The nationalisation of several utilities and rail franchises is a key plank of the UK Labour Party’s policy platform. To the dismay of implicated business leaders, it is also relatively popular, according both to the 2017 general election result and to separate polling. But how much would it cost - is Shadow Chancellor John McDonnell right to claim, as he did in a speech this weekend, that it would be “cost free”? Answering this means teasing out a number of related but distinct issues.

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Outsourcers' struggles in the UK are an opportunity for the mid-market

1 Feb 2018

Capita’s profit warning is yet another sign of the growing fragility of the large, generalist outsourcing sector in the UK. That no bail-out was forthcoming for Carillion showed that such firms are not too big to fail. Indeed, the question seems to be whether they are too big to survive. This should imply significant opportunities for smaller, specialist firms, and therefore for investors, considering the raft of non-core asset sales the big outsourcers will undoubtedly be rushing into this year.

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Sizing up the British economy

19 Jan 2018

Are economic statistics – such as for inflation, growth and productivity – no longer reliable? And if not, what does this mean for economic policy and for businesses? These questions are being asked, again, following the publication of a research paper highlighting problems measuring growth in the UK’s telecoms sector, which has been picked up by the FT’s Chris Giles.

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The political battle for consumers in the UK

5 Jan 2018

For some time now, the two main political parties in the UK have been battling for the same group of voters who feel disenfranchised, left behind and have faced what some have dubbed the ‘lost decade’ of stagnant wage increases. Since the general election, however, this battle has intensified, and it is now the case that more weight is being given by both parties to policies with a clear retail value.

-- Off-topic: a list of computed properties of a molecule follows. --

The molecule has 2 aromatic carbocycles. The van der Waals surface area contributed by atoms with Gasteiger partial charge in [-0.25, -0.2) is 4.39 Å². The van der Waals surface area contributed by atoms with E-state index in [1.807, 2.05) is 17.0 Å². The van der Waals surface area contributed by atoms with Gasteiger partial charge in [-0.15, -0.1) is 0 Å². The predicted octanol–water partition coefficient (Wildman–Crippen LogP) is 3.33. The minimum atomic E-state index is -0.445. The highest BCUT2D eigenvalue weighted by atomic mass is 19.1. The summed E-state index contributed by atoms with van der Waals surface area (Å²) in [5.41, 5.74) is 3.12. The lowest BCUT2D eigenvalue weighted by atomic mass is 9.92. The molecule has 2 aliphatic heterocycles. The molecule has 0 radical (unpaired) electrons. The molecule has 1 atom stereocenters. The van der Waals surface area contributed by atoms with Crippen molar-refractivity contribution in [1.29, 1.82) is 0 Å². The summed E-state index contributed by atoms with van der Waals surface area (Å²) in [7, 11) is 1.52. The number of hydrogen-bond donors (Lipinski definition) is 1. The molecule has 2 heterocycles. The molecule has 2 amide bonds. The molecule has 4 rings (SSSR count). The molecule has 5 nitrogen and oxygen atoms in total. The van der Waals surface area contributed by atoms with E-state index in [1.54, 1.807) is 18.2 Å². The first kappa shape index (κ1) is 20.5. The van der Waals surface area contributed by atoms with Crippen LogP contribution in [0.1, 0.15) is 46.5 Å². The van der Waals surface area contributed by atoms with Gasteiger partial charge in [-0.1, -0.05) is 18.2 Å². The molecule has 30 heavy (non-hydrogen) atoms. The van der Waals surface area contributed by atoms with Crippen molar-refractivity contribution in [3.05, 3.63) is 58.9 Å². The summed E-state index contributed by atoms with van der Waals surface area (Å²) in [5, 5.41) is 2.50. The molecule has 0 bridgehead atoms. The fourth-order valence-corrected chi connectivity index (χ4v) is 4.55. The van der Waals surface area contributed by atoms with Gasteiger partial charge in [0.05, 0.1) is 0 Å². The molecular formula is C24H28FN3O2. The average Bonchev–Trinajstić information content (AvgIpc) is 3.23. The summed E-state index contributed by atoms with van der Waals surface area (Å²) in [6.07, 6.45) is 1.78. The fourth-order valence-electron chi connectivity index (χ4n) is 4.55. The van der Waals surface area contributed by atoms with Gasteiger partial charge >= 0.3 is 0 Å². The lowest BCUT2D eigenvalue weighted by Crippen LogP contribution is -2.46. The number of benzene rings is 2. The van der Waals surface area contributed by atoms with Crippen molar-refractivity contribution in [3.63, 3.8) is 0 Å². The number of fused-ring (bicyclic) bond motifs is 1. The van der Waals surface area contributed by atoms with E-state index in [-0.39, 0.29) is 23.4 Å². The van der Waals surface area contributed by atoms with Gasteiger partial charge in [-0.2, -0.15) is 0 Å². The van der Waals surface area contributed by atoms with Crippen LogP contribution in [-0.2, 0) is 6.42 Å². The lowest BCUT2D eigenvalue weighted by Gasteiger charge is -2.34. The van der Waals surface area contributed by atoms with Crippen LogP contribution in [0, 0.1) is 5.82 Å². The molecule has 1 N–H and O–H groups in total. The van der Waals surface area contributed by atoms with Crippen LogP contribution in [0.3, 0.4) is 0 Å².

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Edtech solutions for the careers strategy

19 Dec 2017

The latest sale process for Thomas International, a psychometric and aptitude assessment provider, is well timed to coincide with the UK government’s publication this month of its long-awaited careers strategy, which looks to rejuvenate a previously neglected area of education policy and could be a platform for growth in much-hyped ‘edtech’ provision.

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The £60 billion economic impact of Brexit (and counting)

29 Nov 2017

One of the most contested issues, before and since the referendum on UK membership of the EU, has been the potential impact of Brexit on the UK economy. The exercise is almost as difficult now as it was before the referendum, because we still don’t know what Brexit will mean for the UK’s trading relationships, or the regulatory environment in Britain, two issues that will have a significant bearing on the long-term economic consequences.

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Good work? Will the UK government act on the Taylor Review

10 Nov 2017

The UK government’s official response to the Taylor Review on Modern Working Practices is expected imminently. However, there are major questions over whether ministers will be able to support many, if any, of Matthew Taylor’s wide-ranging recommendations for reforming UK employment law.